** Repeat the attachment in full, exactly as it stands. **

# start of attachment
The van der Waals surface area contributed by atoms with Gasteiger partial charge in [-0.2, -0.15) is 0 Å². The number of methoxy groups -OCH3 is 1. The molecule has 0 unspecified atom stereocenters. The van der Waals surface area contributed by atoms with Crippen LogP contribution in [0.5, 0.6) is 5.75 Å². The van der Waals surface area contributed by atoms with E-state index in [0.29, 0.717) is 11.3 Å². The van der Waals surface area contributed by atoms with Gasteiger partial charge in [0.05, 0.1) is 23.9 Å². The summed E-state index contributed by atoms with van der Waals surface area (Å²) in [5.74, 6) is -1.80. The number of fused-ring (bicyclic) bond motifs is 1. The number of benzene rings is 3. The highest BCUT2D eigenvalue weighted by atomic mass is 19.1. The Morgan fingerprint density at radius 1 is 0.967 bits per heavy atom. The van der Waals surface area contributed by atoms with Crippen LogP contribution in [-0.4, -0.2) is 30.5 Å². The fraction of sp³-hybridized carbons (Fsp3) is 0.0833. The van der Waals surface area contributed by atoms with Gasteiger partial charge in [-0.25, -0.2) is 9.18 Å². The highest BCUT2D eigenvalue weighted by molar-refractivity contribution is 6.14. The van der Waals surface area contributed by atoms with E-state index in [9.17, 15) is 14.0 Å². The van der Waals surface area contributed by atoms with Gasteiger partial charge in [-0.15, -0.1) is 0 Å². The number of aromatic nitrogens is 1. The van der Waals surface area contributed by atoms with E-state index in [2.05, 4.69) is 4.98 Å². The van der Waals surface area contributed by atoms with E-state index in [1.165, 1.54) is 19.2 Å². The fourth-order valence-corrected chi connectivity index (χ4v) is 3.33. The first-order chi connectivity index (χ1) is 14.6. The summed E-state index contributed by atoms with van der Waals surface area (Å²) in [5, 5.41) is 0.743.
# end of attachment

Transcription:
The van der Waals surface area contributed by atoms with Gasteiger partial charge in [-0.2, -0.15) is 0 Å². The number of methoxy groups -OCH3 is 1. The molecule has 0 unspecified atom stereocenters. The van der Waals surface area contributed by atoms with Crippen LogP contribution in [0.5, 0.6) is 5.75 Å². The van der Waals surface area contributed by atoms with E-state index in [0.29, 0.717) is 11.3 Å². The van der Waals surface area contributed by atoms with Gasteiger partial charge in [0.05, 0.1) is 23.9 Å². The summed E-state index contributed by atoms with van der Waals surface area (Å²) in [5.74, 6) is -1.80. The number of fused-ring (bicyclic) bond motifs is 1. The number of benzene rings is 3. The highest BCUT2D eigenvalue weighted by atomic mass is 19.1. The Morgan fingerprint density at radius 1 is 0.967 bits per heavy atom. The van der Waals surface area contributed by atoms with Crippen LogP contribution in [-0.4, -0.2) is 30.5 Å². The fraction of sp³-hybridized carbons (Fsp3) is 0.0833. The van der Waals surface area contributed by atoms with Gasteiger partial charge in [-0.25, -0.2) is 9.18 Å². The highest BCUT2D eigenvalue weighted by molar-refractivity contribution is 6.14. The van der Waals surface area contributed by atoms with E-state index in [9.17, 15) is 14.0 Å². The van der Waals surface area contributed by atoms with Gasteiger partial charge in [-0.15, -0.1) is 0 Å². The number of aromatic nitrogens is 1. The van der Waals surface area contributed by atoms with E-state index in [2.05, 4.69) is 4.98 Å². The van der Waals surface area contributed by atoms with E-state index in [1.165, 1.54) is 19.2 Å². The fourth-order valence-corrected chi connectivity index (χ4v) is 3.33. The first-order chi connectivity index (χ1) is 14.6. The summed E-state index contributed by atoms with van der Waals surface area (Å²) in [5, 5.41) is 0.743.